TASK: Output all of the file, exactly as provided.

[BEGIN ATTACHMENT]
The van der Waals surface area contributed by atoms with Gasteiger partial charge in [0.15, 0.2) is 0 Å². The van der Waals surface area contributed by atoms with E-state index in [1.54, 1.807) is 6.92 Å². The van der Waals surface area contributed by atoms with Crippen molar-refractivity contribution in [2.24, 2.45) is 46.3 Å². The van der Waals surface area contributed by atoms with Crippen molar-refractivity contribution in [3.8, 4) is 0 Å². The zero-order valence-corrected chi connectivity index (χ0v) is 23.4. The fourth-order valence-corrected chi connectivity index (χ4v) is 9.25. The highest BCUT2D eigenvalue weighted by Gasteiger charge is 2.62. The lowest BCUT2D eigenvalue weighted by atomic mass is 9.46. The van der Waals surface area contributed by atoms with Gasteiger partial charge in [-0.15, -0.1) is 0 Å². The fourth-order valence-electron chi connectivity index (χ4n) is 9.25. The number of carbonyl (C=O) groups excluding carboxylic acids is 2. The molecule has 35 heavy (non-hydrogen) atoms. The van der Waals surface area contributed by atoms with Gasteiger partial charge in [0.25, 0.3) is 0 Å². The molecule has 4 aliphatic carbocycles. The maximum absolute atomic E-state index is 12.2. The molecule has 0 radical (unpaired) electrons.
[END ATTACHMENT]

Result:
The van der Waals surface area contributed by atoms with Gasteiger partial charge in [0.15, 0.2) is 0 Å². The van der Waals surface area contributed by atoms with E-state index in [1.54, 1.807) is 6.92 Å². The van der Waals surface area contributed by atoms with Crippen molar-refractivity contribution in [2.24, 2.45) is 46.3 Å². The van der Waals surface area contributed by atoms with Crippen molar-refractivity contribution in [3.8, 4) is 0 Å². The zero-order valence-corrected chi connectivity index (χ0v) is 23.4. The fourth-order valence-corrected chi connectivity index (χ4v) is 9.25. The highest BCUT2D eigenvalue weighted by Gasteiger charge is 2.62. The lowest BCUT2D eigenvalue weighted by atomic mass is 9.46. The van der Waals surface area contributed by atoms with Gasteiger partial charge in [-0.15, -0.1) is 0 Å². The fourth-order valence-electron chi connectivity index (χ4n) is 9.25. The number of carbonyl (C=O) groups excluding carboxylic acids is 2. The molecule has 35 heavy (non-hydrogen) atoms. The van der Waals surface area contributed by atoms with Gasteiger partial charge in [0.25, 0.3) is 0 Å². The molecule has 4 aliphatic carbocycles. The maximum absolute atomic E-state index is 12.2. The molecule has 0 radical (unpaired) electrons.